The half-life of my courage can be short. I need small, consistent boosts of inspiration. Poems work well! –Dale Biron
For many friends and loved ones, this is a time of deep cultural anxiety. There is a feeling that this time it’s more than simply partisan bickering, but that the fabric of our very democracy is tearing and threatened. Many say it is no longer enough to simply watch the news and vote. It seems the time to act is now.
In fact, having been in New Zealand for nearly a month over the holidays, I felt an abrupt shock as we reentered the force field of current American politics. Of course, not that New Zealanders are anxiety-free regarding our situation, but at least their concerns are buffered by the great expanse of the Pacific.
Which brings me to why I’m writing. Of course, things look pretty dismal right now. I think even those who wanted change, didn’t quite bargain for this. But let me say despite the current gloominess, things are going to be OK. More to the point, I want to prove to you right now just how strong and ready for this challenge you really are.
All who know me know that I love and use poetry in every nook and cranny of my work and personal life. I teach poetry-based classes at the university. I use poetry to expose counter-intuitive lessons about life and leadership in business and community conferences. I pass out useful poems in schools, corporations, and non-profits alike. Of course, naturally, I’m going to lean on poetry again here.
But first, in addition to poetry, I have two other tools that we need to add in order to round out our troubled times toolkit. The first are ideas and moves borrowed from the martial art of Aikido. The second is paradoxical gratitude. Let me explain.
I’ve studied and practiced Aikido for many years. Quite simply, Aikido is the practice of resolving conflict without fighting or running away. It is neither aggressive nor passive; rather its goal is to resolve conflict without resorting to aggression and force. If anyone, the attacker or attacked is hurt… the Aikido has failed.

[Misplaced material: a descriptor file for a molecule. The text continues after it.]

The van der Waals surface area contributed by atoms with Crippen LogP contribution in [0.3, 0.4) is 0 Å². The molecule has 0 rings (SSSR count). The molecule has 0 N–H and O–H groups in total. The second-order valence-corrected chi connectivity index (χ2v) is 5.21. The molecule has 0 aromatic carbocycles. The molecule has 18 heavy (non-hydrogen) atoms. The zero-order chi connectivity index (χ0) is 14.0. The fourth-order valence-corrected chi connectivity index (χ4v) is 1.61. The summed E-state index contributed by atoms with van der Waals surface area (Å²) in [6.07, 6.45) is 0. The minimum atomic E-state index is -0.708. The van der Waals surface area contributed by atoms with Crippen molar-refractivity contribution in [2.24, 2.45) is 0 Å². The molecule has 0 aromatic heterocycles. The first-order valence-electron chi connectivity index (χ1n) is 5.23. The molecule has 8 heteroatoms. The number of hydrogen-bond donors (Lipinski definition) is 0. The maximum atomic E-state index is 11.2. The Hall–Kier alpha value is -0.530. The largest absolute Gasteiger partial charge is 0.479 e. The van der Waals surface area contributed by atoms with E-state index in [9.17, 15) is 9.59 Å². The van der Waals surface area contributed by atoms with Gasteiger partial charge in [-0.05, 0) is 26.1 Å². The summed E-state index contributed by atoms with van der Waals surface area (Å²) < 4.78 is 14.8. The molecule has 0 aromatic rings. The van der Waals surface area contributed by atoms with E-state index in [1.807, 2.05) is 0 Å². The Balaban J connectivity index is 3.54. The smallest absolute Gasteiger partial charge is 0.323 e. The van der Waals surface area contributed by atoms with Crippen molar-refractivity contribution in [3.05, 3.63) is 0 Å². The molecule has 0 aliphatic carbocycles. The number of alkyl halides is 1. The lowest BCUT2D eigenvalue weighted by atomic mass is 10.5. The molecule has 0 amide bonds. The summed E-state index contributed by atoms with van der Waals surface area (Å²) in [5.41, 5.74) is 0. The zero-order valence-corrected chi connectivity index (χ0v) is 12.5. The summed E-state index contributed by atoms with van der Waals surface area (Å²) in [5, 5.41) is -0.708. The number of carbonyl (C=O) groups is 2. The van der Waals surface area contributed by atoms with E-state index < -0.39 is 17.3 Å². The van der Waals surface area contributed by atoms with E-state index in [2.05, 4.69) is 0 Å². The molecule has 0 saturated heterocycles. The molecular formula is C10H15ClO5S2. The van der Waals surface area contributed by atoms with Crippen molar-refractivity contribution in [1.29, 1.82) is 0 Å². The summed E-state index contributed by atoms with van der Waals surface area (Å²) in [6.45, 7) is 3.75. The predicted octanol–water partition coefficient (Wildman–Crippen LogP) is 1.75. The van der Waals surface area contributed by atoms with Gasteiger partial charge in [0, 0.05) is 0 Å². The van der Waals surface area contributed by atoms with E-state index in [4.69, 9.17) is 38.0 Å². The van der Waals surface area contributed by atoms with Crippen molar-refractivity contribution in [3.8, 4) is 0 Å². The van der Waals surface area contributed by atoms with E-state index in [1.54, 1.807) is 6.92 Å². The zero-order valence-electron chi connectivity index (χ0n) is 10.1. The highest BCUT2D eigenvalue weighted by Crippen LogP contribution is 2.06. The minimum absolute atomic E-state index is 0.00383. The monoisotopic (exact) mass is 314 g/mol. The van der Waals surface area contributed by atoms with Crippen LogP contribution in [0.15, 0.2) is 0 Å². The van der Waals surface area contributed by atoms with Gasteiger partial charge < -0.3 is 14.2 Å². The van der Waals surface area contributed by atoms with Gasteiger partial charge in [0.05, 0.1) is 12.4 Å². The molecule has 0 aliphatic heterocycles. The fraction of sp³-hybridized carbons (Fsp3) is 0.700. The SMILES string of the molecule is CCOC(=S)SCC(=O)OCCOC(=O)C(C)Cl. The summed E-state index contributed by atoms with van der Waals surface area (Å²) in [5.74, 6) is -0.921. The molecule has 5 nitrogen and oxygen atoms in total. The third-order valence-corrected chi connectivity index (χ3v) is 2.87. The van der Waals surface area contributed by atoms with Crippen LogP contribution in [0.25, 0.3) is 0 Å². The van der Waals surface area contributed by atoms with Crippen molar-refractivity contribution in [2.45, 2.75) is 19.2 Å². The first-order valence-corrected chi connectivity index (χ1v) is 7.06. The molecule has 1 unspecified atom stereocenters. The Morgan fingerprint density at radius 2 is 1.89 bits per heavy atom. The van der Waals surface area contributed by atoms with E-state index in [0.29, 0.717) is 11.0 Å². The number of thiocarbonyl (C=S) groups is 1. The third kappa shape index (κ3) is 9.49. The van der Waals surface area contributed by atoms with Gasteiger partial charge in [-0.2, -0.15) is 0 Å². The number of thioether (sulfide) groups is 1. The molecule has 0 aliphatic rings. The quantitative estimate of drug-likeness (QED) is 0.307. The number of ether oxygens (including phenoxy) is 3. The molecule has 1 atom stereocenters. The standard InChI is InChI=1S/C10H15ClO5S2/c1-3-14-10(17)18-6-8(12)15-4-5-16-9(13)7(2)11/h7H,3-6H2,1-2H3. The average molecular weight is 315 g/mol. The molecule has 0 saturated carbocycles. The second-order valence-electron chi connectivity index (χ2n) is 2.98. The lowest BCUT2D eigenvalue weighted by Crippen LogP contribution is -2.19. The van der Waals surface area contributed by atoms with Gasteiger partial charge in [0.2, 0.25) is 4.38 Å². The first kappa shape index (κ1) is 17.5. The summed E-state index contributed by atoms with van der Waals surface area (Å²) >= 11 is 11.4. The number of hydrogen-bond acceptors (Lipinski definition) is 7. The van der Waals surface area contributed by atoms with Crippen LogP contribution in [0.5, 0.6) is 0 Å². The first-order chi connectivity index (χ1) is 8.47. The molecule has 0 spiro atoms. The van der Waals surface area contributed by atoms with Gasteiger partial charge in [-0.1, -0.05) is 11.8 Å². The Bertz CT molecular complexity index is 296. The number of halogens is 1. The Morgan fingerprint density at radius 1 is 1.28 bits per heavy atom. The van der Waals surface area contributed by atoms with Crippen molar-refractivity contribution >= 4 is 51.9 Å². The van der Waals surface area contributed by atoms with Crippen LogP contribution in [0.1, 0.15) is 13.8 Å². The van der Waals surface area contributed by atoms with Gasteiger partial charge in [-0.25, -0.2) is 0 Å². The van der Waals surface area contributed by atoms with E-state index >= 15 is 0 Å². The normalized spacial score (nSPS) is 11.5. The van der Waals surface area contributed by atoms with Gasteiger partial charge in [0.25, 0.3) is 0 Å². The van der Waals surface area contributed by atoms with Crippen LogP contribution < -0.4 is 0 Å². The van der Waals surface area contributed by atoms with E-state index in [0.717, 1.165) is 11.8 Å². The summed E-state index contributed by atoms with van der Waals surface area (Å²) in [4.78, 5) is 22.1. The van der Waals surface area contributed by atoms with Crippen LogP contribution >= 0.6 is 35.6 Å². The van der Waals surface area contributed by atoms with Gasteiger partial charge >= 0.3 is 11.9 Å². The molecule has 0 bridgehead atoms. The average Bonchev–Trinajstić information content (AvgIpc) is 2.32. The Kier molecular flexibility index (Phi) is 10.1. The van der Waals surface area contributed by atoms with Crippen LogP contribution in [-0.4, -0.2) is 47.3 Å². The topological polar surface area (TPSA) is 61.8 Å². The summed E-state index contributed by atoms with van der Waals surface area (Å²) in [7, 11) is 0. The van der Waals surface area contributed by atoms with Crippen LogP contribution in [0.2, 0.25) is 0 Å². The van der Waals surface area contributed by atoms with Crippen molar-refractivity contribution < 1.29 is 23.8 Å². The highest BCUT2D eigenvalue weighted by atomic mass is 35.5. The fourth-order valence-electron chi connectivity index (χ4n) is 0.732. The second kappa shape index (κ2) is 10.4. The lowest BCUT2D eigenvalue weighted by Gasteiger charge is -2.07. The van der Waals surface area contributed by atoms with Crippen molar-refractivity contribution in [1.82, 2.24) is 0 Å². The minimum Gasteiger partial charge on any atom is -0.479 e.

One of the most poetic things the founder of Aikido, Morihei Ueshiba ever said was: “He who has the mind to fight, has already lost.” This is, when we are kidnapped by our anger, we are no longer aware, centered or ultimately effective. Staying calm in a charged political environment is one tall order. Think being the change you want to see. Think neither fighting nor running, but rather standing in the fire until resolved.
Is this easy to pull off? Of course not! But it really does work and with a little practice you can do it. Next, lets talk about the power of paradoxical gratitude.
By now, hundreds of my clients, audience members, and workshop participants have shared with me what I call their stories of paradoxical gratitude. These are stories about hard and difficult times and experiences in our lives. Quite simply, these are events and happenings that by definition are painful and that we would, of course never have wished on ourselves.